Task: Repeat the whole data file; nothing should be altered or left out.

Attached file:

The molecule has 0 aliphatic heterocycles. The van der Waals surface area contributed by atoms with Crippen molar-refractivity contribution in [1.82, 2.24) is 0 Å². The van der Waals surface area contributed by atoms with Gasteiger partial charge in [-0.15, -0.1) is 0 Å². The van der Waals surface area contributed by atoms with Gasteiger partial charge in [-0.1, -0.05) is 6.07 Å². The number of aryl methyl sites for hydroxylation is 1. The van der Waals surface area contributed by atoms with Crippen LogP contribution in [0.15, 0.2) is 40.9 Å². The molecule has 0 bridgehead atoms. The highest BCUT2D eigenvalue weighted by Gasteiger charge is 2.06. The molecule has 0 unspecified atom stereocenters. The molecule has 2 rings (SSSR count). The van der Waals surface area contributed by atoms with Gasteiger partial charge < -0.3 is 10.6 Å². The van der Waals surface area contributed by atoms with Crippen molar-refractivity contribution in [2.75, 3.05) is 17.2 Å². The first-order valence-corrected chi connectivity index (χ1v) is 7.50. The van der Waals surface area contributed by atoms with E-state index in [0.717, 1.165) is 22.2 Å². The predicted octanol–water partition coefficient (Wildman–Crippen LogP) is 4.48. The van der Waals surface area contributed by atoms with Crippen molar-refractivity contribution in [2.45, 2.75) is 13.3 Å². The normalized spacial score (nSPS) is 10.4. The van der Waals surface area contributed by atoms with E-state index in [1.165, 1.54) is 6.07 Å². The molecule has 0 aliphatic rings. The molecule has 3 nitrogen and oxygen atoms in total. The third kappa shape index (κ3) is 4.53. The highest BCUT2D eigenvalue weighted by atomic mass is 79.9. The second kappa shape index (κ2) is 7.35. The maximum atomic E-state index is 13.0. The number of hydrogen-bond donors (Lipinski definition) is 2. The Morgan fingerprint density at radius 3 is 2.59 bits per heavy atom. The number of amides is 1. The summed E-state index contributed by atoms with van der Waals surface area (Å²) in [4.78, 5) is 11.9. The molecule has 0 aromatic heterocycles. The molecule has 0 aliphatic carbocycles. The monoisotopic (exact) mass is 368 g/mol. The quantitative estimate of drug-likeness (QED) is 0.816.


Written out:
The molecule has 0 aliphatic heterocycles. The van der Waals surface area contributed by atoms with Crippen molar-refractivity contribution in [1.82, 2.24) is 0 Å². The van der Waals surface area contributed by atoms with Gasteiger partial charge in [-0.15, -0.1) is 0 Å². The van der Waals surface area contributed by atoms with Gasteiger partial charge in [-0.1, -0.05) is 6.07 Å². The number of aryl methyl sites for hydroxylation is 1. The van der Waals surface area contributed by atoms with Crippen LogP contribution in [0.15, 0.2) is 40.9 Å². The molecule has 0 bridgehead atoms. The highest BCUT2D eigenvalue weighted by Gasteiger charge is 2.06. The molecule has 0 unspecified atom stereocenters. The molecule has 2 rings (SSSR count). The van der Waals surface area contributed by atoms with Gasteiger partial charge < -0.3 is 10.6 Å². The van der Waals surface area contributed by atoms with Crippen molar-refractivity contribution in [2.75, 3.05) is 17.2 Å². The first-order valence-corrected chi connectivity index (χ1v) is 7.50. The van der Waals surface area contributed by atoms with E-state index in [0.717, 1.165) is 22.2 Å². The predicted octanol–water partition coefficient (Wildman–Crippen LogP) is 4.48. The van der Waals surface area contributed by atoms with Crippen molar-refractivity contribution in [2.45, 2.75) is 13.3 Å². The normalized spacial score (nSPS) is 10.4. The van der Waals surface area contributed by atoms with E-state index in [1.165, 1.54) is 6.07 Å². The molecule has 0 aliphatic rings. The molecule has 3 nitrogen and oxygen atoms in total. The third kappa shape index (κ3) is 4.53. The highest BCUT2D eigenvalue weighted by atomic mass is 79.9. The second kappa shape index (κ2) is 7.35. The maximum atomic E-state index is 13.0. The number of hydrogen-bond donors (Lipinski definition) is 2. The Morgan fingerprint density at radius 3 is 2.59 bits per heavy atom. The number of amides is 1. The summed E-state index contributed by atoms with van der Waals surface area (Å²) in [4.78, 5) is 11.9. The molecule has 0 aromatic heterocycles. The molecule has 0 aliphatic carbocycles. The monoisotopic (exact) mass is 368 g/mol. The quantitative estimate of drug-likeness (QED) is 0.816.